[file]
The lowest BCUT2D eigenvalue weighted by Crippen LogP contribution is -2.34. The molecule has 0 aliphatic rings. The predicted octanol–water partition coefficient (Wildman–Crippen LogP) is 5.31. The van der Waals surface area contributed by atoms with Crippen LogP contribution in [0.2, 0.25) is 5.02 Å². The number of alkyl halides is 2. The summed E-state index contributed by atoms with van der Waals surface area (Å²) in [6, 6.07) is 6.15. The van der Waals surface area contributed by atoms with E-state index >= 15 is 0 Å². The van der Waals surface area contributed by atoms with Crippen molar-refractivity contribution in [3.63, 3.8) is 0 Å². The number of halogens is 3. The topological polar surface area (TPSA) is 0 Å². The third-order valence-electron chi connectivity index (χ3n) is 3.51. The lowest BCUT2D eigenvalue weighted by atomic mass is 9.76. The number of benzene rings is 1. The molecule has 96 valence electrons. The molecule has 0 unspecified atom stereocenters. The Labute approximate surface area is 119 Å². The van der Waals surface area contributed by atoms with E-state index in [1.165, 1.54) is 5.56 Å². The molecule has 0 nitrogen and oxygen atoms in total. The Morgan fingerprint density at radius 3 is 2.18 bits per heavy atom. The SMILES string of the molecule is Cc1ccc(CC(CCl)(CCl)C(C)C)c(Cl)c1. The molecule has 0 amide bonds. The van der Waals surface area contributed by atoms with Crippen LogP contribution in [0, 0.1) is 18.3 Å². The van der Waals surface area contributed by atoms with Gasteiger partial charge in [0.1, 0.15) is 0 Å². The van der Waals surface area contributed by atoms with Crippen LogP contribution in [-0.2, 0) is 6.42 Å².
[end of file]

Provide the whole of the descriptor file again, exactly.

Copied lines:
The lowest BCUT2D eigenvalue weighted by Crippen LogP contribution is -2.34. The molecule has 0 aliphatic rings. The predicted octanol–water partition coefficient (Wildman–Crippen LogP) is 5.31. The van der Waals surface area contributed by atoms with Crippen LogP contribution in [0.2, 0.25) is 5.02 Å². The number of alkyl halides is 2. The summed E-state index contributed by atoms with van der Waals surface area (Å²) in [6, 6.07) is 6.15. The van der Waals surface area contributed by atoms with E-state index >= 15 is 0 Å². The van der Waals surface area contributed by atoms with Crippen molar-refractivity contribution in [3.63, 3.8) is 0 Å². The number of halogens is 3. The topological polar surface area (TPSA) is 0 Å². The third-order valence-electron chi connectivity index (χ3n) is 3.51. The lowest BCUT2D eigenvalue weighted by atomic mass is 9.76. The number of benzene rings is 1. The molecule has 96 valence electrons. The molecule has 0 unspecified atom stereocenters. The Labute approximate surface area is 119 Å². The van der Waals surface area contributed by atoms with E-state index in [1.165, 1.54) is 5.56 Å². The molecule has 0 nitrogen and oxygen atoms in total. The Morgan fingerprint density at radius 3 is 2.18 bits per heavy atom. The SMILES string of the molecule is Cc1ccc(CC(CCl)(CCl)C(C)C)c(Cl)c1. The molecule has 0 amide bonds. The van der Waals surface area contributed by atoms with Crippen LogP contribution in [0, 0.1) is 18.3 Å². The van der Waals surface area contributed by atoms with Gasteiger partial charge in [0.1, 0.15) is 0 Å². The van der Waals surface area contributed by atoms with Crippen LogP contribution in [-0.2, 0) is 6.42 Å².